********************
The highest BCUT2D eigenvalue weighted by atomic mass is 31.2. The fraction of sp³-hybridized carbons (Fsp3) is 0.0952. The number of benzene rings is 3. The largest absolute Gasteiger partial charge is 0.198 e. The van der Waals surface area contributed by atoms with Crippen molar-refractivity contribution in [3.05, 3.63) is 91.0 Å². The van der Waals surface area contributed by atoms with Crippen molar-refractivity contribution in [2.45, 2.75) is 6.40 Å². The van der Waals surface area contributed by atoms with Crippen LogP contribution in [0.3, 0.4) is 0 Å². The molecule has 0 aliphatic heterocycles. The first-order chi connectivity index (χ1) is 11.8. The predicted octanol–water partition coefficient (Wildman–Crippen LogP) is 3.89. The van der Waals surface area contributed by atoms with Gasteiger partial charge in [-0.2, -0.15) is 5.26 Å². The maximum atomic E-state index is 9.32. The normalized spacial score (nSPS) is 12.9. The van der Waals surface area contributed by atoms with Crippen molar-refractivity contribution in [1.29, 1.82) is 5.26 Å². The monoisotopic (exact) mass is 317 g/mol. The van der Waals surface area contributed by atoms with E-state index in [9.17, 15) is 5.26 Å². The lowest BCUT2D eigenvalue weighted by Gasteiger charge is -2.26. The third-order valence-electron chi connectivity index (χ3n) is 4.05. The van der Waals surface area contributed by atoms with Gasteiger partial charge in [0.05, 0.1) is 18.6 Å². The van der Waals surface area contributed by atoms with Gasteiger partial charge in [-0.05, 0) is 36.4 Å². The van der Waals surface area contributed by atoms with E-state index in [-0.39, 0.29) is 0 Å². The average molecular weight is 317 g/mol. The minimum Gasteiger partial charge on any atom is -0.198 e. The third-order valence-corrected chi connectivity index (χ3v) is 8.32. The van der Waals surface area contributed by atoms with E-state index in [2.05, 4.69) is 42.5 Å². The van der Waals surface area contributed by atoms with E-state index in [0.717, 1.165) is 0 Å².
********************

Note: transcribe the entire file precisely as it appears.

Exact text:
The highest BCUT2D eigenvalue weighted by atomic mass is 31.2. The fraction of sp³-hybridized carbons (Fsp3) is 0.0952. The number of benzene rings is 3. The largest absolute Gasteiger partial charge is 0.198 e. The van der Waals surface area contributed by atoms with Crippen molar-refractivity contribution in [3.05, 3.63) is 91.0 Å². The van der Waals surface area contributed by atoms with Crippen molar-refractivity contribution in [2.45, 2.75) is 6.40 Å². The van der Waals surface area contributed by atoms with Crippen LogP contribution in [0.3, 0.4) is 0 Å². The molecule has 0 aliphatic heterocycles. The first-order chi connectivity index (χ1) is 11.8. The predicted octanol–water partition coefficient (Wildman–Crippen LogP) is 3.89. The van der Waals surface area contributed by atoms with Gasteiger partial charge in [-0.2, -0.15) is 5.26 Å². The maximum atomic E-state index is 9.32. The normalized spacial score (nSPS) is 12.9. The van der Waals surface area contributed by atoms with Crippen molar-refractivity contribution in [1.29, 1.82) is 5.26 Å². The monoisotopic (exact) mass is 317 g/mol. The van der Waals surface area contributed by atoms with E-state index in [9.17, 15) is 5.26 Å². The lowest BCUT2D eigenvalue weighted by Gasteiger charge is -2.26. The third-order valence-electron chi connectivity index (χ3n) is 4.05. The van der Waals surface area contributed by atoms with Gasteiger partial charge in [0.05, 0.1) is 18.6 Å². The van der Waals surface area contributed by atoms with Gasteiger partial charge in [-0.05, 0) is 36.4 Å². The van der Waals surface area contributed by atoms with E-state index in [-0.39, 0.29) is 0 Å². The average molecular weight is 317 g/mol. The minimum Gasteiger partial charge on any atom is -0.198 e. The third-order valence-corrected chi connectivity index (χ3v) is 8.32. The van der Waals surface area contributed by atoms with E-state index in [2.05, 4.69) is 42.5 Å². The van der Waals surface area contributed by atoms with E-state index in [0.717, 1.165) is 0 Å².